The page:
Pre-conference Workshop

Do Current Standards and Test Methods for Lead-Acid Batteries
Properly Reflect Micro-Hybrid Automotive Duty?

Messe Wien Exhibition & Congress Centre, Vienna, Austria

Tuesday, 4 September 2018, 14.00 – 17.00

Chair: Geoffrey May, FOCUS Consulting

Panel: Eckhard Karden, Ford; Torsten Hildebrandt, Cenelec; Joern Albers, Johnson Controls

Facilitator: David Rand, CSIRO

The workshop will focus on the development of realistic methods of assessing the technical performance of automotive lead-acid batteries in micro-hybrid duty. It follows the intensive discussions that took place in Alcala de Henares in Spain in May 2018 on High Temperature Durability Tests for Advanced Lead-Acid 12 V Batteries (EFB & Heat) and in Kloster Eberbach in Germany in 2017 and will provide a brief up-date on the key issues as well as an opportunity for discussion.

Dynamic charge acceptance (DCA) of lead-acid batteries can be improved by the use of additives in the negative electrode and other features. This allows 12 V micro-hybrid batteries to be an essential component in vehicle systems to reduce CO2 emissions and fuel consumption. They are also more robust when operated in a partial state-of-charge and in moderate climates but most high DCA additives lead to reduced high temperature durability as measured by standard tests. In addition, the automotive industry needs longer battery lifetimes in hot climates. The test protocols that are used at present do not adequately represent the conditions of use of batteries in actual service although they may provide a basis for comparing different technologies, designs and battery suppliers.

These issues need to be resolved urgently to maintain and improve the position of lead-acid batteries. At present start and stop or micro-hybrid technology is used for most cars in Europe and is becoming more important elsewhere. Enhanced Flooded Batteries (EFB) are used for smaller high volume cars and Absorptive Glass Mat (AGM) types for larger vehicles with more complex electrical systems. Li-ion batteries offer high dynamic charge acceptance and are improving in terms of low temperature performance but have limitations for operating temperature and a significant cost premium. Mild-hybrids in particular as well as full-hybrids and battery electric vehicles will become more widely used in the future. These will all use Li-ion batteries although an auxiliary lead-acid battery will be retained for safety and security functions.

Standardisation and technical development for auxiliary lead-acid batteries is needed to retain their competitive position and also work on battery state-of-health monitoring to improve reliability. Li-ion batteries are always plug-and-play.

The format and objectives of the workshop will be outlined by Geoffrey May and then Torsten Hildebrandt will provide an overview of international standards for automotive and micro-hybrid batteries. Eckhard Karden and Torsten Hildebrandt will then introduce the key issues for DCA and micro-hybrid testing (MHT) followed by a discussion on this subject. The workshop will then move on to high temperature testing, also introduced by Eckhard Karden and Torsten Hildebrandt. The final part will be introduced by Eckhard Karden and Joern Albers to provide views from an OEM and from the perspective of a battery supplier for a closing discussion on priorities and next steps from the floor.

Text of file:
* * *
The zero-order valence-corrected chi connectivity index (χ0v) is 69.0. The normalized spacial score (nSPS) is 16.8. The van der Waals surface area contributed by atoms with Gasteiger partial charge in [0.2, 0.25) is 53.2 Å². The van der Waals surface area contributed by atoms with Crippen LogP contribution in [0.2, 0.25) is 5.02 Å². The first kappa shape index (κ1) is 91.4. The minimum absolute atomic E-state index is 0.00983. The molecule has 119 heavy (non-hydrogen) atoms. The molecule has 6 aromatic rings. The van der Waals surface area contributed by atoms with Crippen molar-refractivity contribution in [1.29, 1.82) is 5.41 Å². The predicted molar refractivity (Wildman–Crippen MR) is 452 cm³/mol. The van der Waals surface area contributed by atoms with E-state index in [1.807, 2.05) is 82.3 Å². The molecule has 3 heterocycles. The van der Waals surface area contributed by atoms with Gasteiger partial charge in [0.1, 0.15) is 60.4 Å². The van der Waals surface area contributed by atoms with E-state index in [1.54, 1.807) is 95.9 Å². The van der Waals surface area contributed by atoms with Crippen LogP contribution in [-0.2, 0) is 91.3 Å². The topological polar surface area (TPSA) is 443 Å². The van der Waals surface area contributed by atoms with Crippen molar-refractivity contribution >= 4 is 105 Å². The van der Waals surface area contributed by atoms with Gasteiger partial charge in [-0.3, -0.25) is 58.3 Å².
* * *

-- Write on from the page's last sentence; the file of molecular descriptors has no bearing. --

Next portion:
• 14.00 Introduction, Geoffrey May
  • 14.10 Automotive Battery Standards Development: A Summary of the Current Position, Torsten Hildebrandt
  • 14.20 Questions
  • 14.25 Dynamic Charge Acceptance and Micro-Hybrid Testing, Eckhard Karden and Torsten Hildebrandt
  • 14.45 Discussion
  • 14.55 High Temperature Durability, Eckhard Karden and Torsten Hildebrandt
  • 15.15 Discussion
  • 15.40 Coffee
  • 15.55 Future Challenges: OEM View, Eckhard Karden
  • 16.05 Future Challenges: Battery Supplier View, Joern Albers
  • 16.15 Discussion – To focus on industry priorities and to identify the next steps
  • 17.00 Close of meeting
eGAS Demonstration
Immediately after the workshop, participants will be offered a demonstration of an electronic gas analysis system (eGAS) that allows on-line in-situ measurement and analysis of gas flows emitted by lead-acid batteries. This eGAS system is being developed under contract to the Advanced Lead–Acid Battery Consortium (ALABC) by the testing system supplier measX, who will demonstrate the prototype system in Vienna for the first time. The system is designed for flexible standalone operation in a laboratory or a vehicle and will record gas flow rates (up to 100 ml/min), concentrations of hydrogen, oxygen, and carbon-dioxide, along with battery voltage and temperature as well as ambient pressure and temperature. It is recommended for all investigations of side reactions in EFB and EFB+C, for example Tafel characterization, water consumption under laboratory or driving conditions, oxygen cycle in flooded systems, as well as additive selection for high DCA.

Seminar delegates will receive copies of all presentation materials after the event, together with a summary of the key issues raised in discussion.

The Workshop will be limited in numbers and places will be allocated to the first 70 applicants.


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